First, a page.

I remember waking up in the morning at age 26 unable to straighten my knees without searing pain. At the time, I was heavily into ashtanga where we would jump into and out of full lotus position every day. The repetition of that move was over-stretching my knees (and my hips) but I was not listening to their agony. I would brush my teeth, drink some water and then head back to the yoga studio to repeat the damage again.

By age 33, I stopped exercising the way I had been for the prior 20 years, got myself into behavioral therapy and started concentrating on the particulars of my movement, as well as diving into studies of anatomy, physiology and kinesiology. I was tired of living in pain and I needed to reform my approach to living in my body from inside and out. I developed my Yoga Tune Up® and The Roll Model® programs out of my inner quest to heal. I believe that the reason I was stunned by my diagnosis of needing a total hip replacement was that the way I rehabbed my body on a daily basis through my new approach, insulated me from feeling the “ouch” part of my hip pain.

24Life: Why do so many trainers and instructors and fit bodies experience this phenomenon of physical breakdown even though they’re dedicated to health and fitness?

JM: Overuse injuries can come from doing too much. As a coach or instructor, we often need to demonstrate the moves in our classes or for our clients in order for them to learn their routine and move safely. But the repetition of the same moves day in and day out, under stressful conditions (not enough rest, racing to meet family commitments like dropping kids off at school, illness or compassion fatigue) can be the straw that breaks the trainer’s back. I believe that fitness pros are naturally people pleasers and caretakers, and I believe many of us push aside our own needs in order to make our students or clients happy, and we become a casualty of our own best intentions.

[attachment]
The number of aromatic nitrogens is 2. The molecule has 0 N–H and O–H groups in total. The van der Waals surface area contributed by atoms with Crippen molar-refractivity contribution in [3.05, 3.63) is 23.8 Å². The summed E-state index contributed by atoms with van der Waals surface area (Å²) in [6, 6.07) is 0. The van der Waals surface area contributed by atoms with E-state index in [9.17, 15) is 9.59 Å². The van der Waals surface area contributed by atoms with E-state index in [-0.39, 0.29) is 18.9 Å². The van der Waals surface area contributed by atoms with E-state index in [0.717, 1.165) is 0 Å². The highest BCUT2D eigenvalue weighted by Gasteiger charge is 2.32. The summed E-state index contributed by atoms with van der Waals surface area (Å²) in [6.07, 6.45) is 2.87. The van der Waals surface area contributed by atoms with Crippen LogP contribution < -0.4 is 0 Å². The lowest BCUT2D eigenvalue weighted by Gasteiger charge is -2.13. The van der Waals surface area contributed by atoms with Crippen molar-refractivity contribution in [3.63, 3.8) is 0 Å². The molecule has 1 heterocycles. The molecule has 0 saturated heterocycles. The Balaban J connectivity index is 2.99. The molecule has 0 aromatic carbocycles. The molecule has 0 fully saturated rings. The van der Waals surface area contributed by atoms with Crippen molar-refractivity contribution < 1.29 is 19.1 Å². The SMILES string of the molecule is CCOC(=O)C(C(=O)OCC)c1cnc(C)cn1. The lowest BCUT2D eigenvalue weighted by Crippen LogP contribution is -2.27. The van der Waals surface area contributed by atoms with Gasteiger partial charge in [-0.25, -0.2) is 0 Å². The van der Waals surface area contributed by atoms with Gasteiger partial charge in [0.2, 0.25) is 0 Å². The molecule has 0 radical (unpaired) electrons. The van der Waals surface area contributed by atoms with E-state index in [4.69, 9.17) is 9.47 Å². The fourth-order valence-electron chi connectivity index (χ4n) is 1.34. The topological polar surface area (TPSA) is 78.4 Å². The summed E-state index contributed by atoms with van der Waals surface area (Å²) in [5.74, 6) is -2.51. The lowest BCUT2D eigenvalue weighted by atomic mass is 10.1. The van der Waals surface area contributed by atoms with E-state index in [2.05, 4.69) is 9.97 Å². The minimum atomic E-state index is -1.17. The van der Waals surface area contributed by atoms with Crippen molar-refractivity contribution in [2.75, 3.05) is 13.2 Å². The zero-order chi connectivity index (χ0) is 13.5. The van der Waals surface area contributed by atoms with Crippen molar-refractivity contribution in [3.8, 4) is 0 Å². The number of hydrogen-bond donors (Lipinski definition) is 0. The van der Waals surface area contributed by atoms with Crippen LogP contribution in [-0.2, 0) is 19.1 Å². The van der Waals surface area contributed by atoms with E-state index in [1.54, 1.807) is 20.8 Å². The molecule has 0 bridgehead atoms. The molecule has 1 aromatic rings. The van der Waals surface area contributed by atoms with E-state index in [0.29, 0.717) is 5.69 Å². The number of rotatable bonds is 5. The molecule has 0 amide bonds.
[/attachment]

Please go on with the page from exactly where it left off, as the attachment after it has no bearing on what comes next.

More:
24Life: Why haven’t we been talking about this until now? And why do we need to be talking about it?

JM: The dirty little secret in the fitness world is that many of us hide our emotional stresses by using exercise to uplift our spirits. But you cannot out-lift, out-stretch, out-run or out-meditate your own emotional demons. Eventually, the body pays a price for doing too much and not taking enough time to recover, regenerate and renew.

24Life: How can those who love movement and fitness keep themselves from overworking, living in pain and needing surgery?

JM: This is a complicated question for me, because I am a big fan of embodying my body by developing the inner listening skills of proprioception (positional sensing) and interoception (physiological listening). I have developed an acute sixth sense for both of these and yet I was SHOCKED to find out that my hip was destroyed. Unbeknownst to me I was living in chronic pain that I didn’t actually “feel.”

I still think the best practice is to develop these inner listening skills and become educated about anatomy, physiology and pain science. My embodied education helped me to become a healthier mover and make better movement choices. My conscious self-care fitness approach (Yoga Tune Up® and The Roll Model®) likely prevented me from having acute pain symptoms over the past decade.

Be a friend to your body and treat yourself with respect. Give yourself a wide variety of movement, motion and play within the context of your day. Listen to your emotional triggers as well as pain signals. Value the quality of your sleep. Surround yourself with positive people and nurture your relationships. And if you do find that you have frequently recurring pain, get it assessed with a physical therapist that you trust. You may be able to avoid surgery or minimize surgical interventions by reworking the way you move and live in your body.

For more regeneration tips and practices, check out Jill’s column for 24Life.

Photo credit: Courtesy of Jill Miller